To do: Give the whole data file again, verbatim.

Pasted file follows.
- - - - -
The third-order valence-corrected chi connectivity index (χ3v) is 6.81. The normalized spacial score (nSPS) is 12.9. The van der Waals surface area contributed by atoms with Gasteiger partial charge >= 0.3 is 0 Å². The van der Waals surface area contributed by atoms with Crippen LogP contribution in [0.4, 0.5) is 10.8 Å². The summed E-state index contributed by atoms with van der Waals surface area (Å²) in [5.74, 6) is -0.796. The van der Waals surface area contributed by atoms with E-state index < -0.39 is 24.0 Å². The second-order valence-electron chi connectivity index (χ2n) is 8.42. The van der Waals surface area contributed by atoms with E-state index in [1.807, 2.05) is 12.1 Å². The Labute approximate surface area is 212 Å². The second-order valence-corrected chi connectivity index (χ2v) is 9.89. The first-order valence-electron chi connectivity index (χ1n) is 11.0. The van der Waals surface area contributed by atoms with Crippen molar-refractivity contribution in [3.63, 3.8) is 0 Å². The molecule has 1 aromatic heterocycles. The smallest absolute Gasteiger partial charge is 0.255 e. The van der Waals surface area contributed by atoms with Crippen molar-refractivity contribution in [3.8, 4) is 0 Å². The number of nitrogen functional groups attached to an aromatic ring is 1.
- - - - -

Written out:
The third-order valence-corrected chi connectivity index (χ3v) is 6.81. The normalized spacial score (nSPS) is 12.9. The van der Waals surface area contributed by atoms with Gasteiger partial charge >= 0.3 is 0 Å². The van der Waals surface area contributed by atoms with Crippen LogP contribution in [0.4, 0.5) is 10.8 Å². The summed E-state index contributed by atoms with van der Waals surface area (Å²) in [5.74, 6) is -0.796. The van der Waals surface area contributed by atoms with E-state index < -0.39 is 24.0 Å². The second-order valence-electron chi connectivity index (χ2n) is 8.42. The van der Waals surface area contributed by atoms with E-state index in [1.807, 2.05) is 12.1 Å². The Labute approximate surface area is 212 Å². The second-order valence-corrected chi connectivity index (χ2v) is 9.89. The first-order valence-electron chi connectivity index (χ1n) is 11.0. The van der Waals surface area contributed by atoms with Crippen molar-refractivity contribution in [3.63, 3.8) is 0 Å². The molecule has 1 aromatic heterocycles. The smallest absolute Gasteiger partial charge is 0.255 e. The van der Waals surface area contributed by atoms with Crippen molar-refractivity contribution in [3.8, 4) is 0 Å². The number of nitrogen functional groups attached to an aromatic ring is 1.